Newspapers have their advertorials. TV has its infomercials. Social media have sponsored tweets and paid-for Facebook posts. Now, the newest wave of online marketing — so-called “native ads” — is pushing even further across the lines that separate news content from advertising.
Such ads mimic the look and feel of a Web site’s editorial content, using the same headline style, typeface and tone of its news and feature articles. And they are bringing profitable clicks to sites — from Gawker to YouTube or the Atlantic — according to Jeff Greenspan, a New York adman who is among the pioneers of the form.
(U-Shin Kim) - Jeff Greenspan of BuzzFeed.
As chief creative officer for BuzzFeed.com, the politics-and-pop-culture site, Greenspan oversees ad making for clients such as JetBlue, Virgin Mobile and Volkswagen. The ads that his 15-member team creates don’t look like ads; they look more like the list-happy articles that draw more than 25 million people to BuzzFeed each month.
Advertisers have gravitated to native ads — advertisements that “go native” by adopting a site’s aesthetic — on the expectation that they will generate more attention, engagement and interaction than traditional banner, pop-up or page “takeover” messages from sponsors. Web sites that have seen prices for banner ads deflate amid intense competition and consumer indifference are betting on native ads as the surest way to keep ad dollars coming.
The chameleon-like ads have heightened the questions that dogged advertorials for decades. “The obvious issue is whether it’s advertising disguised as editorial content from a journalist,” says Dan Gillmor, who directs the digital media entrepreneur program at Arizona State University. “The more disguised it is, the more problematic that is from a journalist’s perspective.”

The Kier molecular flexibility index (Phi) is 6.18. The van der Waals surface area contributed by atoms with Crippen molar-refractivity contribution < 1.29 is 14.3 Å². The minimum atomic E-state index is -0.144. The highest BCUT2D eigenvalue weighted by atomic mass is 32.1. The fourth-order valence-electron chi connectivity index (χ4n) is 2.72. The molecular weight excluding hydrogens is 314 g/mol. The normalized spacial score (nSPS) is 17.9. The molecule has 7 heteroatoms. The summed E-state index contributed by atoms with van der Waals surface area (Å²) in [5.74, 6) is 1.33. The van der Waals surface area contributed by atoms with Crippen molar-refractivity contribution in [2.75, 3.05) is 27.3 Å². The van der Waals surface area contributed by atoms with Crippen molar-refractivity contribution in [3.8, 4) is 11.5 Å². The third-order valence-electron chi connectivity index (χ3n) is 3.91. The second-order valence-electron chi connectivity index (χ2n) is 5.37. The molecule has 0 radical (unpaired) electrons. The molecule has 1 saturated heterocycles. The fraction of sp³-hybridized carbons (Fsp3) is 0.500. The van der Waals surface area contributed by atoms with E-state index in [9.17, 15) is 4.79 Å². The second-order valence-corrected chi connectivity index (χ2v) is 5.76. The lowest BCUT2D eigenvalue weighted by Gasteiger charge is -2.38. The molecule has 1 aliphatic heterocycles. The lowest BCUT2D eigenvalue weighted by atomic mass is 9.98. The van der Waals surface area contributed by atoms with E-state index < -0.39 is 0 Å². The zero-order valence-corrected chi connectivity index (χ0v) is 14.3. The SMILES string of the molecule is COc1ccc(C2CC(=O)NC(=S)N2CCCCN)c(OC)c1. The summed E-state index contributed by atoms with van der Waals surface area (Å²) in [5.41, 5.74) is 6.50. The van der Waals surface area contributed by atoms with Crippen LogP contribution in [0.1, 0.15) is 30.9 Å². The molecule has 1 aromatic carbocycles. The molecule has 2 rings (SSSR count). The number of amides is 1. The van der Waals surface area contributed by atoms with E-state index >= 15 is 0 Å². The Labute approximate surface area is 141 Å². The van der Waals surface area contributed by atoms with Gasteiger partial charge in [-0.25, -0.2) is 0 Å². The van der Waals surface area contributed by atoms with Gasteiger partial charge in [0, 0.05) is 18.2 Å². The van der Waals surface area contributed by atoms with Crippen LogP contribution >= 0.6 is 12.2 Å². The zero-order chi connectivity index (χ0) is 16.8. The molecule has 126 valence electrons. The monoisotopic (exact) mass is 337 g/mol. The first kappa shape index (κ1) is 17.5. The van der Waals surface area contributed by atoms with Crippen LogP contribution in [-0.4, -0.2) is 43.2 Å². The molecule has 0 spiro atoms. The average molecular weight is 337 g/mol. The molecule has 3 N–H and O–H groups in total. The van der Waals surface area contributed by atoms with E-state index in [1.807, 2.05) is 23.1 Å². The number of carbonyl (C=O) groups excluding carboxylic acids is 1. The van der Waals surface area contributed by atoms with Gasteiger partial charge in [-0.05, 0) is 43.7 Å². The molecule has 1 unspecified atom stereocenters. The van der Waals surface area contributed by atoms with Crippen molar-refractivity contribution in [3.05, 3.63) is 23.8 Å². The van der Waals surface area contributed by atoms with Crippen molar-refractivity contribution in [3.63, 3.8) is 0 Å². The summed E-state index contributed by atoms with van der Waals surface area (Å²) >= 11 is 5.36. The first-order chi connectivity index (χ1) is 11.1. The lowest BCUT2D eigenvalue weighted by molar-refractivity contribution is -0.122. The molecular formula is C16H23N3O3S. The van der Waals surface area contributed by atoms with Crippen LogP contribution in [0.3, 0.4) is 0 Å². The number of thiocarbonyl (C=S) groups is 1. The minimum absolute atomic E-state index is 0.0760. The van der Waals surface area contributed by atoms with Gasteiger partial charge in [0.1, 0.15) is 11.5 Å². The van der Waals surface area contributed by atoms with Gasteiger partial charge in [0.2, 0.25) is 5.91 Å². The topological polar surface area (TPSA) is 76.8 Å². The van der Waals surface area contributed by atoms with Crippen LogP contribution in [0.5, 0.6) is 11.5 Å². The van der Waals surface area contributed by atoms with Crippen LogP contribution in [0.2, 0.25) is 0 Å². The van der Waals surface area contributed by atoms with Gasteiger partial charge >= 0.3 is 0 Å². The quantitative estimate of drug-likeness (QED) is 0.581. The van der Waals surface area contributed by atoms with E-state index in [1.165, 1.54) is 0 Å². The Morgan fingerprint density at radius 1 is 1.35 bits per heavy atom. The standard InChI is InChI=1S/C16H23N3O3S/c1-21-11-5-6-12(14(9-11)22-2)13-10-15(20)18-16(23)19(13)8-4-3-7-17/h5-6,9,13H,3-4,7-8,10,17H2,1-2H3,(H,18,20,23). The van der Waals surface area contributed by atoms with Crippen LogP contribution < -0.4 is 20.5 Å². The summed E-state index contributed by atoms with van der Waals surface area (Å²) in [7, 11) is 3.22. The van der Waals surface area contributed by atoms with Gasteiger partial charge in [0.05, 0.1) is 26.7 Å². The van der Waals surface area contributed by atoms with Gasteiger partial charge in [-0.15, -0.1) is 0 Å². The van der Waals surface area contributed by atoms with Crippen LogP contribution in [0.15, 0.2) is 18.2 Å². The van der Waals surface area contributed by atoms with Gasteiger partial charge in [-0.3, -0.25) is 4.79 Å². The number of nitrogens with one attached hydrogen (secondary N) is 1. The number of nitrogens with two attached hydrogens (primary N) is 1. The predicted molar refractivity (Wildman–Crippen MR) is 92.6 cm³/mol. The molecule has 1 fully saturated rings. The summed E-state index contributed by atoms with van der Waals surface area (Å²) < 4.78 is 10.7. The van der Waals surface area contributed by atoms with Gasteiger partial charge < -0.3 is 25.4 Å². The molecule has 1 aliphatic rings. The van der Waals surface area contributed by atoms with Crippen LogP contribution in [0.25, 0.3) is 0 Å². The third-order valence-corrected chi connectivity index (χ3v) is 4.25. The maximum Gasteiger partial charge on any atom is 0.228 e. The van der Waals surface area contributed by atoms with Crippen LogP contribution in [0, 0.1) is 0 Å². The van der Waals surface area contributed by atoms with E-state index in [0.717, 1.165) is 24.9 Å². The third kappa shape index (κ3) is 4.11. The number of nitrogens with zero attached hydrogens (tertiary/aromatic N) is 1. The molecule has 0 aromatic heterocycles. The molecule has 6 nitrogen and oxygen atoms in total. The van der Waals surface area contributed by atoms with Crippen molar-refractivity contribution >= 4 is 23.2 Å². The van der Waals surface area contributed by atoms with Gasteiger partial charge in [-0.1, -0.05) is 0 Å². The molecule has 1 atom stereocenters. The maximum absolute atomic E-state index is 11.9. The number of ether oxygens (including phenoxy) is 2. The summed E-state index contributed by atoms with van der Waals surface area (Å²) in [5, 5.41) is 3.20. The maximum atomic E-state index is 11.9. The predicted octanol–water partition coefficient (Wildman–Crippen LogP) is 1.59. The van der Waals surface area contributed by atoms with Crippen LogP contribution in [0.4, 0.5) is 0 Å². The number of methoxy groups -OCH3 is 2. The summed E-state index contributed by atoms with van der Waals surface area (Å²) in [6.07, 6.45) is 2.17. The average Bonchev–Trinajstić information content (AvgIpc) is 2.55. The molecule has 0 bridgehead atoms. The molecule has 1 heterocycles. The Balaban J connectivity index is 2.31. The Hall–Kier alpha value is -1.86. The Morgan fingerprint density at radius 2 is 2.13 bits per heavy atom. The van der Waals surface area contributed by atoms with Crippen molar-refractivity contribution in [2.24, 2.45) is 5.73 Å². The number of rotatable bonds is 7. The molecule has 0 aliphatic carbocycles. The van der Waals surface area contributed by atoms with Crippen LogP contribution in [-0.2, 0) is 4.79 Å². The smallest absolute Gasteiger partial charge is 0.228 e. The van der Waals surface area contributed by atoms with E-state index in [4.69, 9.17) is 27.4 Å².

That’s where native ads — the sole revenue source for BuzzFeed, which threads the ads throughout its busy home page — cause concern. See that headline and link — “14 People Making the Best of Bad Situations” — embedded amid all the other headlines and links? With its upbeat and humorous tone, the item is almost indistinguishable from articles created by the editorial staff, such as “The 58 Cutest Things Found Behind The Scenes At The Puppy Bowl” or “The 50 Most Important Lessons Learned from ‘30 Rock.’ ”
The difference: Volkswagen paid Greenspan’s ad-making team to come up with “14 People,” which consists of photos of people overcoming everyday obstacles. The theme ties in with the automaker’s marketing message “Get in. Get happy.” The only tipoff to its funding and intent is Volkswagen’s logo and a small notation under the headline, identifying Volkswagen as a BuzzFeed “featured partner.” The words “ad” or “advertising” are nowhere.
Greenspan says such subtle selling resonates with people because it offers something more than the usual sales message about prices or product attributes. The ad also is engineered for interaction. There’s a comments section, as well as buttons enabling readers to rate it as “cute,” “geeky” or “trashy.” More buttons make the advertorial easy to tweet, link to or post on Facebook and Pinterest.